Most patients take Lupron in the form of a daily shot, according to WebMD. In children, dosage is based on weight and what type of therapy for which the drug is being administered. One easy test to see if the drug is defective is to check the liquid for particles or discoloration, according to WebMD. The site of the injection should be changed periodically, so as not to overload one particular area with too much of the drug at any given time.

Regardless of where or how it is injected, however, Lupron can have deadly side effects. According to Wellsphere.com, one doctor advised that the drug should be pulled from the market as early as 2008. The doctor alleged that the manufacturing company of Lupron did not adequately study the possible side effects of the drug before approving it for consumer use. In 2009, the pharmaceutical company agreed to pay $875 million “to settle claims that it paid kickbacks to doctors to promote Lupron,” Wellsphere.com reports. More than 12,000 reports of Lupron's negative side effects have been reported to the FDA, resulting in more 1,100 deaths.

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The product first hailed as a miracle weight-loss drug and subsequently pulled from the market when its dangers became apparent has resurfaced, albeit in another format. But the new drug has some of the same health concerns, and some new ones as well.

Fen-Phen

Fenfluramine was first introduced in the 1970s. Those who took it saw little or no results, so sales were quite weak until the early 1990s when it was combined with Phentermine. Its newfound success was short lived, however, as serious concerns about the link between Fen-Phen and primary pulmonary hypertension (PPH), one of the most serious heart-lung disorders, began to surface in the mid to late 1990s. The Food and Drug Administration recalled Fen-Phen in September 1997.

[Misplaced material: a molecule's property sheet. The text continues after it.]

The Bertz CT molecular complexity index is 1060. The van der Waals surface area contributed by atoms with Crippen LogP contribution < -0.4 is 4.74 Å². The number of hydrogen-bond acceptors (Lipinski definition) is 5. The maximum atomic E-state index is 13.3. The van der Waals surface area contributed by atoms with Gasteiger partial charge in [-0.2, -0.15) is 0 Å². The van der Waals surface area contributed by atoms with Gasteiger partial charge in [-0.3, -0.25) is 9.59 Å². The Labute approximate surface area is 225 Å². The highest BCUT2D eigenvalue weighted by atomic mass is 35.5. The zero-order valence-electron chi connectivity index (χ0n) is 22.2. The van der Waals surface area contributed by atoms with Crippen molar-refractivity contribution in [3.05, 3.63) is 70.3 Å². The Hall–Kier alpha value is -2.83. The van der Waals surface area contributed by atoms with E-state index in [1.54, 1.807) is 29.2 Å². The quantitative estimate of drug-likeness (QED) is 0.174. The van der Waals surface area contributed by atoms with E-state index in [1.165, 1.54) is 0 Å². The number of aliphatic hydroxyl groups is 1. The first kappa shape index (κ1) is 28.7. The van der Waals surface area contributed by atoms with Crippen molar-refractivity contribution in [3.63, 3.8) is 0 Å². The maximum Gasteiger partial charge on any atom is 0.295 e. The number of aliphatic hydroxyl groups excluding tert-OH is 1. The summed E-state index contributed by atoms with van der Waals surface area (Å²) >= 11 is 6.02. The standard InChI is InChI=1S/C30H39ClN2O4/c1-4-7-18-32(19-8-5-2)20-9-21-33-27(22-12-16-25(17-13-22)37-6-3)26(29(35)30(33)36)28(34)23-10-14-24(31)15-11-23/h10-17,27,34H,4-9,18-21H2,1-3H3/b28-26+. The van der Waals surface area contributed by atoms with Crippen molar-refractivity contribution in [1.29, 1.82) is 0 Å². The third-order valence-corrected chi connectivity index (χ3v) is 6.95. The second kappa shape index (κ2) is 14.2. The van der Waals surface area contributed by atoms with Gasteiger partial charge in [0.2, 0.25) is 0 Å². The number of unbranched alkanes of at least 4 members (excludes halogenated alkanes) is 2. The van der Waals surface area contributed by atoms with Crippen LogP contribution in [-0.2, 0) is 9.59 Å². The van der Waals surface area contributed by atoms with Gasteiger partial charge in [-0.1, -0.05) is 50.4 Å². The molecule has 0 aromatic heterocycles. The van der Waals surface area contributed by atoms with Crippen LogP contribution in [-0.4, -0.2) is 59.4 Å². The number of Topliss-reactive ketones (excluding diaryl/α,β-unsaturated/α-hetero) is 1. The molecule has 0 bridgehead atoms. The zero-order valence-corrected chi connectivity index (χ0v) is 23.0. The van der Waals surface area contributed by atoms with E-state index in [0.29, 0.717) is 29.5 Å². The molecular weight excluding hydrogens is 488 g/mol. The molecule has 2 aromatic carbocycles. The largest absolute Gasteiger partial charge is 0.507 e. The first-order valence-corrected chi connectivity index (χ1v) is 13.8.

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Last year, a Supreme Court ruling came down that will affect thousands of Americans, even if they were not aware of the ruling. Building on a ruling that declared manufacturers of medical devices could, in some cases, enjoy immunity status if the device turned out to be defective, last year's case determined that no patient could challenge a manufacturer in state court if it had been approved at the federal level. According to Forbes, the ruling is a big win for medical product manufacturers and a loss for American consumers.

The ruling, which, according to Forbes, outlines that “state lawsuits claiming drugmakers failed to adequately design their medicines cannot proceed because they are pre-empted by federal law,” was based on a 2004 incident in which a New Hampshire woman was left unable to see, work, or eat without a feeding tube. The woman had taken a generic non-steroidal anti-inflammatory, but later developed Stevens-Johnson Syndrome and toxic epidermal necrolysis. A lower court ruling awarded her $21 million in damages. The manufacturer of the drug, Mutual Pharmaceutical, argued that the decision should be overturned because the FDA had already approved the drug.

Mutual pointed to a 2011 ruling which determined that generic drugs were not required to change product labeling if alerted to side effects of which they were not previously aware.